We all know that raw fruits and vegetables are really good for us. There are many benefits to eating real foods in their natural state — they fill you up with bioavailable nutrients, are loaded with health-supporting enzymes and prebiotic fiber essential for healthy gut biome, and contain vitamins and minerals. By eating raw foods our bodies naturally lower inflammation, improving digestion and cardiovascular health, and help fight preventable diseases. Eating raw foods also increases our energy and helps us maintain a proper body weight.

You might be surprised to know that cooked vegetables (with a couple of exceptions) are actually harder to digest than raw! Cooking nutrient-dense vegetables over 112 degrees Fahrenheit, can actually destabilize some of the plant enzymes, compromising antioxidants and vitamins in the process.

Inflammation is linked to many of our greatest health concerns, from cancers and autoimmune disorders to neurological disorders and hormonal imbalances. When food gets stuck along the digestive tract there is a likelihood it will start to ferment, creating a toxic situation and causing gas, rancid fats and putrified proteins which irritate the mucosal lining of your gut. This is often referred to as leaky gut. Besides sounding gross, even constant low levels of inflammation in the body are dangerous.

Make My Salad a Slaw

The fiber in raw fruits and vegetables is necessary to keep food moving through the digestive system. Raw foods are loaded with healthy fiber and special enzymes, which help to break things down in our digestive tract. While our bodies come complete with the ability to produce enzymes in the pancreas, aiding our digestion, the other half of the enzyme equation is contained in raw foods, known as exogenous enzymes. The more exogenous enzymes in the body, the more efficiently the body is at digesting nutrients; thereby not stressing our system and causing inflammation. Remember, nutrient dense foods are only as good as the amount of nutrients absorbed into the body — we want to maximize absorption to benefit our health.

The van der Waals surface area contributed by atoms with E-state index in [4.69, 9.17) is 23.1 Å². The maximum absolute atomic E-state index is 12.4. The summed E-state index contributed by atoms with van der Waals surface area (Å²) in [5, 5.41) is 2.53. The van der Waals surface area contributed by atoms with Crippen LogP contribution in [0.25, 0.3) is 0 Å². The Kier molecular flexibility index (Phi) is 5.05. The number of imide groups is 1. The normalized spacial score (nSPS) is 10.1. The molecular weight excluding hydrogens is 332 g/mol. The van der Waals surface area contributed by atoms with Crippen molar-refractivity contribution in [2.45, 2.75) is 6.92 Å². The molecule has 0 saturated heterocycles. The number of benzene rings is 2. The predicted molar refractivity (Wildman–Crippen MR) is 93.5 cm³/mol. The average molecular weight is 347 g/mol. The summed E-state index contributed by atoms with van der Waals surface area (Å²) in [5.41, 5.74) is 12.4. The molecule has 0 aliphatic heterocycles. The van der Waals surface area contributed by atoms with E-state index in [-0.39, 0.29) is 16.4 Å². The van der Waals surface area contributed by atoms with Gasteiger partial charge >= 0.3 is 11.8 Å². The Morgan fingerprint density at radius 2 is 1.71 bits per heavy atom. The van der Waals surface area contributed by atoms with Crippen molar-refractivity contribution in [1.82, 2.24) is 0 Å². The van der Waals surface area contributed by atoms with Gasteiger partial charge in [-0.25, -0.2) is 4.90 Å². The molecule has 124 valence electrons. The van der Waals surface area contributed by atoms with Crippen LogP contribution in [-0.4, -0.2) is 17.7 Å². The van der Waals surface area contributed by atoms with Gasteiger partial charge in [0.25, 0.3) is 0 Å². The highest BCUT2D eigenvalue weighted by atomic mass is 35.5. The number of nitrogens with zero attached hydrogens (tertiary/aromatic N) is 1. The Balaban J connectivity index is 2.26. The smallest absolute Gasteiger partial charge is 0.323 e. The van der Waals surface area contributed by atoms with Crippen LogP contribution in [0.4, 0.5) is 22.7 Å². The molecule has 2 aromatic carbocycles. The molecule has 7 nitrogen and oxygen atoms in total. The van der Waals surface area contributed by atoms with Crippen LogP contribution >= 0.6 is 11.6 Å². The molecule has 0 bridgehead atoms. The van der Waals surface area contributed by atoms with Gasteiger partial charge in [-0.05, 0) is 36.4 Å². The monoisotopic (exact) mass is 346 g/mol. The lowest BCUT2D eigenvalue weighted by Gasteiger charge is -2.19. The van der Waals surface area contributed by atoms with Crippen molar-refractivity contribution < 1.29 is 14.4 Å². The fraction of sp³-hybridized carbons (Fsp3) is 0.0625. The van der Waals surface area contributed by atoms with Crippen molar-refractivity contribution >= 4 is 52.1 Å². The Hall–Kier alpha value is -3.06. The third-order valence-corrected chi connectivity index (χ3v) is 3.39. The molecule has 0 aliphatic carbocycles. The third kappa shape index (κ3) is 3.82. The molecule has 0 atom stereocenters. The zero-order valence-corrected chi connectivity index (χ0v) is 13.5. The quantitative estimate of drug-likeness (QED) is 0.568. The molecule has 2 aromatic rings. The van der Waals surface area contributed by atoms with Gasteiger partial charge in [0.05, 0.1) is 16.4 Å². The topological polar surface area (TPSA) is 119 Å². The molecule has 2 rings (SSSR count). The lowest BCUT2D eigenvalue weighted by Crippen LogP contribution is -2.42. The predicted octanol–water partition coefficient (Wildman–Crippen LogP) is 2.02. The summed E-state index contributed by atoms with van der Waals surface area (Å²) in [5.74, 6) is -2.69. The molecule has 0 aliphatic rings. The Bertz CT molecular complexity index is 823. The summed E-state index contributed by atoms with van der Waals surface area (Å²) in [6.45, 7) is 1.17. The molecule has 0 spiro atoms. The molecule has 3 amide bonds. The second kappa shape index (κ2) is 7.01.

We can counter the possibility of a digestive inflammatory response by improving the acid/alkaline balance the body. We know that diseases can more easily develop when we have a high level of acidity in the body. An acid state is known as acidosis and it is linked to lower immunity. There are many environmental factors that can contribute acidosis including processed foods, toxins, stress and even cooked foods. One of the ways that a plant based diet helps to lower inflammation is by helping to alkalize the body; thereby reducing acidity and minimizing the possibility of foods fermenting in your digestive system. Raw foods have all that lovely fiber and those good-for-you enzymes that help to neutralize those dangerous acids and keep your body more alkaline.

Knowing the health benefits of raw foods is great, but the real challenge is to get those veggies into your diet with some simple, delicious recipes that work on a busy schedule. Instead of a traditional green salad, get excited about making slaws your new gorgeous salads and sides.

  • Choose organic whenever possible. You will be lowering your toxic load and reaping flavor benefits.
  • When possible, buy local and eat seasonal to help protect the environment.
  • Learn some new tricks. Get a vegetable spiralizer and start using vegetables in new ways. Sweet potatoes, beets and turnips take on a new dimension when they are made into noodles.

Traditional slaws are made with cabbage and creamy dressings. To make your slaws more health enhancing, and to reap the longevity benefits of your vegetables, lighten things up with flavor and health-boosting additions like miso, fresh ginger, herbs and citrus juices. Slaws can be any combination of thinly sliced raw vegetables and, once you get the hang of it, slaws will be your new go-to side dish.

Slaws are as easy as traditional salads; in fact, if you need a short cut, most grocery stores now carry pre-made selections of slaw ingredients. They are good in a pinch, but your slaws will have more nutrients and more flavor if you take the time to slice your own vegetables. Additionally, the flexibility of slaws should not be underestimated. There are countless vegetable combinations that work as slaws — allowing you to tailor recipes for every taste. So work through a couple of recipes and get the hang of it, then you will have the tools you need to start creating your own healthy slaws.

Remember, your body was designed to eat and digest raw foods. The more brightly colored vegetables you can get on your plate, the better. In our busy world, slaws make it easy and delicious to get your daily dose of veggies in one simple serving. Simple, delicious and beautiful, slaws deserve a place on your plate.

I am a passionate advocate for food as medicine, life navigator and culinary coach. This is my space for sharing what excites, inspires and motivates me to live my best life. It began as a recipe blog for nourishing, simple, weekday meals and has become something much bigger… a guide to resilient wellness. I am excited to share my knowledge of how daily habits can cumulatively help you to live like you mean it and age like you want to.